$11bn promise helps USA-Canada-Mexico land SWC 2026
Fifa (Getty Images)
Johannesburg - Thanks to this week’s groundbreaking events at the 68th FIFA congress in Moscow, international football won’t be the same again.
Scandal-riddled Africa, where the latest saw Ghanaian Football Association and FIFA council member Kwesi Nyantakyi resign after being caught on camera receiving a bribe, can learn a lot from this.
For the first time in FIFA’s more than 100 years of existence, voting for the World Cup hosts was done openly.
While all the 210 member countries of the organisation have always enjoyed one vote each, it has traditionally been done by a secret ballot.
Not this time around.
In a bid to overcome previous scandals and reinvent itself, one of the reforms that the football association came up with in line with its transparency policies was to have an open vote.
When each member went into the booth, all those in the hall could see which country the individual voted for.
Hence the announcement of the votes reflected the 203 eligible voting members, not just the final scores.
The US-Canada-Mexico joint bid won by 134 votes to Morocco’s 65. The remaining four votes were abstentions from Slovenia, Spain and Cuba, with Iran voting for none of the above.
The four bidding countries were barred from voting, while Guam, Puerto Rico and the US Virgin Islands recused themselves from taking part in the vote because of their status as US territories.
It will be interesting to see if FIFA will adopt the same approach when voting for the president and the 36 members of the council in its elections next year.
There was also the landmark decision to award the 2026 World Cup hosting rights to a three-way partnership between the US, Mexico and Canada.
By the look of things, it is going to be almost impossible for a single country, let alone an African one, to host the event henceforth.
Morocco had budgeted $16 billion (R211 billion) in its bid to cover the construction and renovation of infrastructure, including 14 stadiums in 12 cities, 130 training grounds and 12 advanced health facilities.
It will also cover the construction of accommodation facilities that would create a minimum of 5 500 rooms.
South Africa only spent $3 billion for the 2010 World Cup.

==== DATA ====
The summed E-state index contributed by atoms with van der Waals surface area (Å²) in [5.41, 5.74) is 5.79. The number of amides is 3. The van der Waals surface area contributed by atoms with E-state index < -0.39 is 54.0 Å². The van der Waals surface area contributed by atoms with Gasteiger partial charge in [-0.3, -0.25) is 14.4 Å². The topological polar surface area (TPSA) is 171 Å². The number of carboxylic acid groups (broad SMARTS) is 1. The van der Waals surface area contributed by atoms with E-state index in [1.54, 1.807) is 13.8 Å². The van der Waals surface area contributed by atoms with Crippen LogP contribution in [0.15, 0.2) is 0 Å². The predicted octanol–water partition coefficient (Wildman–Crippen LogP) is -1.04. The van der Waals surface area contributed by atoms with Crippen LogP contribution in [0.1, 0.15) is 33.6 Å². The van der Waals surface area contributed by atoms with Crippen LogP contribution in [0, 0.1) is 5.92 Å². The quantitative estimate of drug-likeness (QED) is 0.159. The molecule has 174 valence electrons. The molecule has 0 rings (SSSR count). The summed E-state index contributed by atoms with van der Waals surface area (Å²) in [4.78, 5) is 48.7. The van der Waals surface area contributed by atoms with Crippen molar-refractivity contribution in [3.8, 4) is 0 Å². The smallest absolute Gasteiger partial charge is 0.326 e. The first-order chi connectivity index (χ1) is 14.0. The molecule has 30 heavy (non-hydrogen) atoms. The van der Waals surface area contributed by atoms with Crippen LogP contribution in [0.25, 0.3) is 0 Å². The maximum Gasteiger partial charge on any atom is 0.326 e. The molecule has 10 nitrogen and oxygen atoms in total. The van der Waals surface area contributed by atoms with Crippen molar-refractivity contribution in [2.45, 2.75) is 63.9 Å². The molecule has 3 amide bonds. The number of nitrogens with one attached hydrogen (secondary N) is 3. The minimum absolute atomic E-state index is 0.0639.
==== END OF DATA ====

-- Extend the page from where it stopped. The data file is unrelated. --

The US/Canada/Mexico joint bid promised FIFA an $11 billion profit, while Morocco could only guarantee $4 billion.
The US will host 60 games, including the final, which will possibly be played in New York, while Mexico and Canada will each host 10 games.
Host cities will include Los Angeles, Mexico City, Miami, Toronto, Seattle and 17 others.
There will be vast distances to cover for those who would like to watch matches in the three countries, as their combined surface area is more than 20 million kilometres squared.
The distances between their capitals are quite vast too, with 3 030km separating Washington, DC, and Mexico City. Ottawa and Washington, DC, are 922.5km apart, while Mexico City and Ottawa are 3 604.93km apart.
The US holds the record for the highest attendance at a World Cup, with 3.59 million people in 1994. Germany drew a close second total of 3.36 million spectators in 2006, while South Africa comes in third with 3.18 million fans who went through the turnstiles in 2010.
The US will be getting its second bite at hosting since 1994, while the Mexicans will have the experience for the third time after being home to the 1970 and 1986 editions.
Canada’s only experience was hosting the Women’s World Cup in 2015.
I’m in agreement with the observation that the Swiss-Italian FIFA president Gianni Infantino and his executives favoured the joint bid because of its “all-round financial superiority, from ticketing revenue to hospitality income and sponsorship allure”.
The 2026 World Cup will be the first to be contested by 42 nations.
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